In his letter, Apple’s Bruce Sewell reveals that Spotify submitted a new version of its app on May 26 to Apple, which was rejected due to a “number of issues”.
These included the fact that – in Apple’s eyes – Spotify’s in-app purchase feature had been removed and replaced with “an account sign-up feature clearly intended to circumvent Apple’s in-app purchase rules”.
According to Sewell, Spotify built a feature which enabled it to email would-be customers “within hours” asking them to sign up to Premium via the company’s website – thus avoiding the ‘app tax’ entirely.
This, says Sewell, was a “clear violation” of App Store rules – a fact which was subsequently communicated to Spotify.
On June 10, another Spotify app was submitted but, according to Sewell, “again incorporated the sign-up feature directing… customers to submit an email address so they could be contacted directly by Spotify”.
He adds: “Spotify’s app was again rejected for attempting to circumvent in-app purchases and not, as you claim, because Spotify was simply seeking to communicate with its customers.”
Spotify now suggests that Apple won’t even allow it to run a pop-up telling users they have reached an area of its ‘free’ service inaccessible for non-Premium customers.
This has nothing to do with obtaining email addresses or pushing consumers to avoid the ‘app tax’, claims Jonathan Prince – it’s simply a premium conversion tool.
Considering that the biggest players in the music business have been pushing Spotify to up its conversion of free users to paid users – and that the major labels are currently renegotiating their long-term licensing deals with Daniel Ek and co – this is controversial territory.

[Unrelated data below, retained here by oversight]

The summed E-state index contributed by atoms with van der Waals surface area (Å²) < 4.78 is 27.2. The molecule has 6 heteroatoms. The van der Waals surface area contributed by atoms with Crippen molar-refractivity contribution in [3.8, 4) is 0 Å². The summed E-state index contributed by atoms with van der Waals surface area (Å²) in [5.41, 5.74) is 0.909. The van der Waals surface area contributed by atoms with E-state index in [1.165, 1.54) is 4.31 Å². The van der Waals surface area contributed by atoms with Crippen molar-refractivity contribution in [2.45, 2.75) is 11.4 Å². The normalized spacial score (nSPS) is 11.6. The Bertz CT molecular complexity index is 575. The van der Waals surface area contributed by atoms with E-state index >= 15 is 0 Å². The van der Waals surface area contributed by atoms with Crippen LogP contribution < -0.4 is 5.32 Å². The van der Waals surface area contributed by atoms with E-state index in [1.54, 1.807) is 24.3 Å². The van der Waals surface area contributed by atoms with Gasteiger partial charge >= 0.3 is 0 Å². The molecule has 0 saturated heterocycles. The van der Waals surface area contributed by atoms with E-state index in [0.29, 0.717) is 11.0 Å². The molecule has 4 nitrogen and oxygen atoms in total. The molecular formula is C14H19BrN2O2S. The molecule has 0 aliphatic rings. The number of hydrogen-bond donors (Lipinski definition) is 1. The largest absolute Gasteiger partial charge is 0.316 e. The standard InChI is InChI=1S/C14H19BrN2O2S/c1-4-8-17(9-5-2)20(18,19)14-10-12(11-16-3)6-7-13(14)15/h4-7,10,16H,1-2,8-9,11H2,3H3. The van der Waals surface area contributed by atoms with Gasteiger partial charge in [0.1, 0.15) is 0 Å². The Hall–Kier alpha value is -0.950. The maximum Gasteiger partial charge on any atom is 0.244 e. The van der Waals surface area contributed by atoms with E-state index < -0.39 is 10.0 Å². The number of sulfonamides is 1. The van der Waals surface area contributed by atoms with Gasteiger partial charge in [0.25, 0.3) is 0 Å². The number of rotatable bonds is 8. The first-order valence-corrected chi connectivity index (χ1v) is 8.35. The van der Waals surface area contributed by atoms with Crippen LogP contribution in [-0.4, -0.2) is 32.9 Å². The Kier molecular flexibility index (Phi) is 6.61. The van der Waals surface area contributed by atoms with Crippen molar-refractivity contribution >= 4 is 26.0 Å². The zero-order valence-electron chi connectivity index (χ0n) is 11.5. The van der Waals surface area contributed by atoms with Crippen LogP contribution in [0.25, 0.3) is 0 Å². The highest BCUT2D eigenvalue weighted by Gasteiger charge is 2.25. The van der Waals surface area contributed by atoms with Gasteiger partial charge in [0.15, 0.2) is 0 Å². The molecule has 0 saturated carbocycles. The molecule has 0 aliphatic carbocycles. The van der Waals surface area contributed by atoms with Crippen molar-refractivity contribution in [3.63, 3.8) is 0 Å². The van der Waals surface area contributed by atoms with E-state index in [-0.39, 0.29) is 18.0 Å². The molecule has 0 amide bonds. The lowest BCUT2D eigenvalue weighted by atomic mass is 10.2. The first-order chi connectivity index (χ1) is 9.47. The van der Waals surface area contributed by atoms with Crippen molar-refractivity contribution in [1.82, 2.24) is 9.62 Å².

Let’s say that Spotify is finally about to make the move which the likes of Lucian Grainge have long been waiting for: locking off sections of its service, maybe even specific recordings, from non-premium subscribers.
If Apple won’t allow Spotify to push this message via its iOS app – even without linking to an ‘app-taxed’ purchase area – it spells concerning news for those labels who want to maximise streaming’s income potential.
Apple, though, appears to be suggesting this is a smokescreen: that Spotify is actually primarily interested in ducking a fee which all other third-party app creators cough up.
Spotify’s cause received a boost last week when Massachusetts senator Elizabeth Warren – tipped by some to become Senator Hilary Clinton’s VP should she be elected US President – targeted Apple’s dominance in a speech.
“While Apple Music is easily accessible on the iPhone, Apple has placed conditions on its rivals that make it difficult for them to offer competitive streaming services,” she said – suggesting that Apple used its size to deliberately “snuff out competition.”
Spotify’s Jonathan Prince (pictured) predictably applauded her sentiments.
“You know there’s something wrong when Apple makes more off a Spotify subscription than it does off an Apple Music subscription and doesn’t share any of that with the music industry,” he said.
“They want to have their cake and eat everyone else’s too.”
The MBW Review is supported by FUGA, the high-end technology partner for content owners and distributors. FUGA is the number one choice for some of the largest labels, management companies and distributors worldwide. With a broad array of services, its adaptable and flexible platform has been built, in conjunction with leading music partners, to provide seamless integration and meet rapidly evolving industry requirements. Learn more at www.fuga.comMusic Business Worldwide